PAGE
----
Monday, July 30, 2007

WiFi in the Balkans

For some time I've known that there is WiFi all over the place here (such an easy-to-remember name when compared to 802.11). However, using an iPhone really brings it home. Whenever I look something up while out of range of my usual networks (and let's face it, I wouldn't have bought an iPhone if I weren't going to be using it all the time) I get a list of anything from 3 to a dozen networks all within range. And this doesn't consider the networks that aren't being broadcast (though I don't think many people use this option). With the exception of the occasional commercial access system (give us your credit card details and we'll let you in), then all of these access points are locked.

Many people have unlimited, or virtually unlimited, high speed internet access, and they're all attaching these wireless gateways to them. These access points then overlap tremendously in range, causing interference with each other, and slowing each other down. This seems like massive duplication to me. Add to this the fact that most of these networks spend the majority of their time idle, and the pointlessness of the situation is even more frustrating.

I'm not advocating grid networking (I'm skeptical that the technology has the algorithms to efficiently route the massive amount of data it would need to deal with). However, it would seem that if the network were configured such that access point owners could open up their access points and let everyone on, then everyone would benefit. Some points would get more traffic than others, but overall it should even out. Coming from this perspective I can understand why so many cities have looked at providing this service, and why Google decided to roll it out in Mountain View.

Many of the advantages are obvious. More efficient usage of the airwaves (fewer mid-air packet collisions), ubiquitous urban access, and less infrastructure cost to the community as a whole.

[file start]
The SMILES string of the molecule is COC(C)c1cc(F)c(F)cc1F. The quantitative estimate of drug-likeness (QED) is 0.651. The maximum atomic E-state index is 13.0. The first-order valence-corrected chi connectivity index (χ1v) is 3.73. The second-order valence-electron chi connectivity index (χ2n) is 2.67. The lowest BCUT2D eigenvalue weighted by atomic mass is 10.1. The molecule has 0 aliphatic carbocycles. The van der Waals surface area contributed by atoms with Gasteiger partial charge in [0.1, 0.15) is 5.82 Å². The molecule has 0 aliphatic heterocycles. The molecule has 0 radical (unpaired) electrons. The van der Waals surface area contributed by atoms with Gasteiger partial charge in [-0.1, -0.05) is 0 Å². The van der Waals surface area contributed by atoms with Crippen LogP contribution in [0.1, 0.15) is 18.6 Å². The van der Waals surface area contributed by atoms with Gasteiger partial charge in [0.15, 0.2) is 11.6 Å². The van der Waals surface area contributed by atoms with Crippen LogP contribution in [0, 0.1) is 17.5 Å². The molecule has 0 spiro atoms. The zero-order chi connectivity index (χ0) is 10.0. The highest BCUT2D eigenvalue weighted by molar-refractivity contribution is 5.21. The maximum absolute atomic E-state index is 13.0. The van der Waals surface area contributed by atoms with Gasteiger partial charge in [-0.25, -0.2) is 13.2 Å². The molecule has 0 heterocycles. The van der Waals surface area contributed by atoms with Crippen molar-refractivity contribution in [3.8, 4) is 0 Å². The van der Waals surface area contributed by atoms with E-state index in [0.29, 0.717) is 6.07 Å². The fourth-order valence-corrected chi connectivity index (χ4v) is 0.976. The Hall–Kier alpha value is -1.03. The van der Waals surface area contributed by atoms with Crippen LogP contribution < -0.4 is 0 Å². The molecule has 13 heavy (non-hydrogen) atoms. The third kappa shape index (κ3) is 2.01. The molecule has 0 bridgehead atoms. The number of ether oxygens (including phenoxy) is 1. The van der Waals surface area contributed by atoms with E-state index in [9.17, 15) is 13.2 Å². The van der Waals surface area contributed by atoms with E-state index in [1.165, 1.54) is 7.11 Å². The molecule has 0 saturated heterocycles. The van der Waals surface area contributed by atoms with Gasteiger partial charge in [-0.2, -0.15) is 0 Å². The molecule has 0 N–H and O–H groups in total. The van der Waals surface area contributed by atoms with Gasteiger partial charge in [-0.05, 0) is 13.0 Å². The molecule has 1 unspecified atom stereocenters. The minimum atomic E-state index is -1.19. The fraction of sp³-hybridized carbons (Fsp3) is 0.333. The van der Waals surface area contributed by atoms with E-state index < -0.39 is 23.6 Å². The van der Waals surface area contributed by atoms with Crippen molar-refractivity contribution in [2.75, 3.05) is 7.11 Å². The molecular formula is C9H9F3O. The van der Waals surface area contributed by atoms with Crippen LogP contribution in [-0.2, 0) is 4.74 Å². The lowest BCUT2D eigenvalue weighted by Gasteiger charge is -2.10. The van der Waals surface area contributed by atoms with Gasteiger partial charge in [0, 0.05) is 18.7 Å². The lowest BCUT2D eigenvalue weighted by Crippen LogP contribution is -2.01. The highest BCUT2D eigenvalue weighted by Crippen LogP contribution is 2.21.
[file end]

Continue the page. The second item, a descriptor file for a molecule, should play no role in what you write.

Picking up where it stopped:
Unfortunately, I can see the downside too. It would have to be paid for by the community, rather than the individual. The total cost would be much less than is being paid now (by each individual, with their own access point and their own internet connection), but the money still has to come from somewhere. It may not be much in a city budget, but there are always those who don't feel they need to pay extra taxes for services they don't use. I disagree with this view, but my opinion has no impact on voters, and by extension, my opinions have no influence with politicians.

I can also see the authorities having a hissy fit over it. It's trivial to use the internet anonymously (3 coffee shops within a block of here have free WiFi - not to mention more technical solutions), but ignorance or laziness of most people still allow the police, and others, to track down people of interest. The fact that this kind of tracking can be circumvented, or even redirected to someone innocent is of little consequence here. Those who want to find people engaging in certain activities on the internet would not want to allow universal anonymous access, especially in this age of post-911 paranoia. Authorized (and identified) access is not really feasible in this situation, as it would be nearly impossible to roll out and enforce, and easily circumvented. So the easy solution is just prevent people from having ubiquitous community-sponsored WiFi.

The legal framework for some of these restrictions is already being set up in some jurisdictions. Many concerns are currently around accessing private (sometimes download limited) networks, but as these concerns are removed with the promise of ubiquitous "free" access, then other reasons will be cited.

Even more influential than law enforcement (in this country) are the network providers. These companies have already tried to prevent cities from rolling out ubiquitous WiFi. They are obviously scared it will threaten their business model. I don't really care too much, as they are already being paid a lot of money for under utilized service (all those redundant lines not being used to their capacity), and abuse their market in many other ways as well. Like many other large companies, they are unwilling to try to keep up with their market, preferring to shape the market to their own desires. This works in the short term, but history shows it is doomed to failure in the long run.

In the meantime, I'll continue to use EDGE on my iPhone, and wish that my previous phone hadn't died before Apple brought out a model that included 3G.

I'm struggling to stay awake while I type. Does it show?

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